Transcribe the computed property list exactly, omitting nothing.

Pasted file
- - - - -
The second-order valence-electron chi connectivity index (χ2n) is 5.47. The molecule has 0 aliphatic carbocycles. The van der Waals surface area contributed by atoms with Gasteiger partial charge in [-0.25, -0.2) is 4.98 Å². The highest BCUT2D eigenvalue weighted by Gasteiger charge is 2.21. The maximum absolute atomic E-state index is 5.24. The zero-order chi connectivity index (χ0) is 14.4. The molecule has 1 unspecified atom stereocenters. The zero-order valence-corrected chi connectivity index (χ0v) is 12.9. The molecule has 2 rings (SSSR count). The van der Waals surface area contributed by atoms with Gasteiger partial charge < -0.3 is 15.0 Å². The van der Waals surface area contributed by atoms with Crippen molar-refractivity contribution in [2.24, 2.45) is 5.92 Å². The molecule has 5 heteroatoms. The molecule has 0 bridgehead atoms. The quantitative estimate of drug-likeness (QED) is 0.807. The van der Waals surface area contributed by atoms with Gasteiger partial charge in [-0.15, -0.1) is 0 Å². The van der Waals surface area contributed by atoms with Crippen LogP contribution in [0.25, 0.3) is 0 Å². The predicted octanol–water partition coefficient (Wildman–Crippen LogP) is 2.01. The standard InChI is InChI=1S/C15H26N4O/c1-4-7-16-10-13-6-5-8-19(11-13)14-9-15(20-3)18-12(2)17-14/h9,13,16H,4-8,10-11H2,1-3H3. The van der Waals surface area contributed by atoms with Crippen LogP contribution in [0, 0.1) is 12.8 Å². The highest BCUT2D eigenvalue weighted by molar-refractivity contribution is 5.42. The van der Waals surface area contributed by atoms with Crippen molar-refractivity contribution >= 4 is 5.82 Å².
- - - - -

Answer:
The second-order valence-electron chi connectivity index (χ2n) is 5.47. The molecule has 0 aliphatic carbocycles. The van der Waals surface area contributed by atoms with Gasteiger partial charge in [-0.25, -0.2) is 4.98 Å². The highest BCUT2D eigenvalue weighted by Gasteiger charge is 2.21. The maximum absolute atomic E-state index is 5.24. The zero-order chi connectivity index (χ0) is 14.4. The molecule has 1 unspecified atom stereocenters. The zero-order valence-corrected chi connectivity index (χ0v) is 12.9. The molecule has 2 rings (SSSR count). The van der Waals surface area contributed by atoms with Gasteiger partial charge < -0.3 is 15.0 Å². The van der Waals surface area contributed by atoms with Crippen molar-refractivity contribution in [2.24, 2.45) is 5.92 Å². The molecule has 5 heteroatoms. The molecule has 0 bridgehead atoms. The quantitative estimate of drug-likeness (QED) is 0.807. The van der Waals surface area contributed by atoms with Gasteiger partial charge in [-0.15, -0.1) is 0 Å². The van der Waals surface area contributed by atoms with Crippen LogP contribution in [0.25, 0.3) is 0 Å². The predicted octanol–water partition coefficient (Wildman–Crippen LogP) is 2.01. The standard InChI is InChI=1S/C15H26N4O/c1-4-7-16-10-13-6-5-8-19(11-13)14-9-15(20-3)18-12(2)17-14/h9,13,16H,4-8,10-11H2,1-3H3. The van der Waals surface area contributed by atoms with Crippen LogP contribution in [0, 0.1) is 12.8 Å². The highest BCUT2D eigenvalue weighted by molar-refractivity contribution is 5.42. The van der Waals surface area contributed by atoms with Crippen molar-refractivity contribution >= 4 is 5.82 Å².